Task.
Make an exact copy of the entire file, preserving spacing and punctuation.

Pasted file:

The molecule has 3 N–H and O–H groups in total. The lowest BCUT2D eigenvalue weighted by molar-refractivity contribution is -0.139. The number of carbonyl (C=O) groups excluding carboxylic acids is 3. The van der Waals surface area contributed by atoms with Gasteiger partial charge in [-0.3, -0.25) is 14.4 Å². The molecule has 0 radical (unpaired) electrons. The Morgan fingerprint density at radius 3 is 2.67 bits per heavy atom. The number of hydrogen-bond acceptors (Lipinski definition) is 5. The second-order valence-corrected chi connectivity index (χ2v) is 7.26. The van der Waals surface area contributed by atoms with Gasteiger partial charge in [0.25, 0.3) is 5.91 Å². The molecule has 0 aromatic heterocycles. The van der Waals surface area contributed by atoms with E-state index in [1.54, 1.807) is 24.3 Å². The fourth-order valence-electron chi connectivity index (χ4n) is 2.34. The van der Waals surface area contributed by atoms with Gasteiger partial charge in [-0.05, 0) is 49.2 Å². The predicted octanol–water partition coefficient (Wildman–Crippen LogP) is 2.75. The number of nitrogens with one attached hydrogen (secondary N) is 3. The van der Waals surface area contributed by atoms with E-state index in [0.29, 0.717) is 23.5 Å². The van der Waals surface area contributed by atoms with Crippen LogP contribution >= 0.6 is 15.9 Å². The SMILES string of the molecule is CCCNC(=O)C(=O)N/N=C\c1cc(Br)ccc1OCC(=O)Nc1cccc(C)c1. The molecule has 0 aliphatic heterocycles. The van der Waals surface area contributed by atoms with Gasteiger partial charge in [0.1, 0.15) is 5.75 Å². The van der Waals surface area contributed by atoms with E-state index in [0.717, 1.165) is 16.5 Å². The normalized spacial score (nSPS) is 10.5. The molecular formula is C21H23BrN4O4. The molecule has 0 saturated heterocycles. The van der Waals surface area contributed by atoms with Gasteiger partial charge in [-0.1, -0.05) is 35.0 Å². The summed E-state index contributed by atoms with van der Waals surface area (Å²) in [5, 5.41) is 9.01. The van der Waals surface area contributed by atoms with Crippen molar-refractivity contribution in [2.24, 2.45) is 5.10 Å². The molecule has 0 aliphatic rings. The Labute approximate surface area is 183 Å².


The molecule has 3 N–H and O–H groups in total. The lowest BCUT2D eigenvalue weighted by molar-refractivity contribution is -0.139. The number of carbonyl (C=O) groups excluding carboxylic acids is 3. The van der Waals surface area contributed by atoms with Gasteiger partial charge in [-0.3, -0.25) is 14.4 Å². The molecule has 0 radical (unpaired) electrons. The Morgan fingerprint density at radius 3 is 2.67 bits per heavy atom. The number of hydrogen-bond acceptors (Lipinski definition) is 5. The second-order valence-corrected chi connectivity index (χ2v) is 7.26. The van der Waals surface area contributed by atoms with Gasteiger partial charge in [0.25, 0.3) is 5.91 Å². The molecule has 0 aromatic heterocycles. The van der Waals surface area contributed by atoms with E-state index in [1.54, 1.807) is 24.3 Å². The fourth-order valence-electron chi connectivity index (χ4n) is 2.34. The van der Waals surface area contributed by atoms with Gasteiger partial charge in [-0.05, 0) is 49.2 Å². The predicted octanol–water partition coefficient (Wildman–Crippen LogP) is 2.75. The number of nitrogens with one attached hydrogen (secondary N) is 3. The van der Waals surface area contributed by atoms with E-state index in [0.29, 0.717) is 23.5 Å². The van der Waals surface area contributed by atoms with Crippen LogP contribution >= 0.6 is 15.9 Å². The SMILES string of the molecule is CCCNC(=O)C(=O)N/N=C\c1cc(Br)ccc1OCC(=O)Nc1cccc(C)c1. The molecule has 0 aliphatic heterocycles. The van der Waals surface area contributed by atoms with Gasteiger partial charge in [0.1, 0.15) is 5.75 Å². The van der Waals surface area contributed by atoms with E-state index in [0.717, 1.165) is 16.5 Å². The normalized spacial score (nSPS) is 10.5. The molecular formula is C21H23BrN4O4. The molecule has 0 saturated heterocycles. The van der Waals surface area contributed by atoms with Gasteiger partial charge in [-0.1, -0.05) is 35.0 Å². The summed E-state index contributed by atoms with van der Waals surface area (Å²) in [5, 5.41) is 9.01. The van der Waals surface area contributed by atoms with Crippen molar-refractivity contribution in [2.24, 2.45) is 5.10 Å². The molecule has 0 aliphatic rings. The Labute approximate surface area is 183 Å².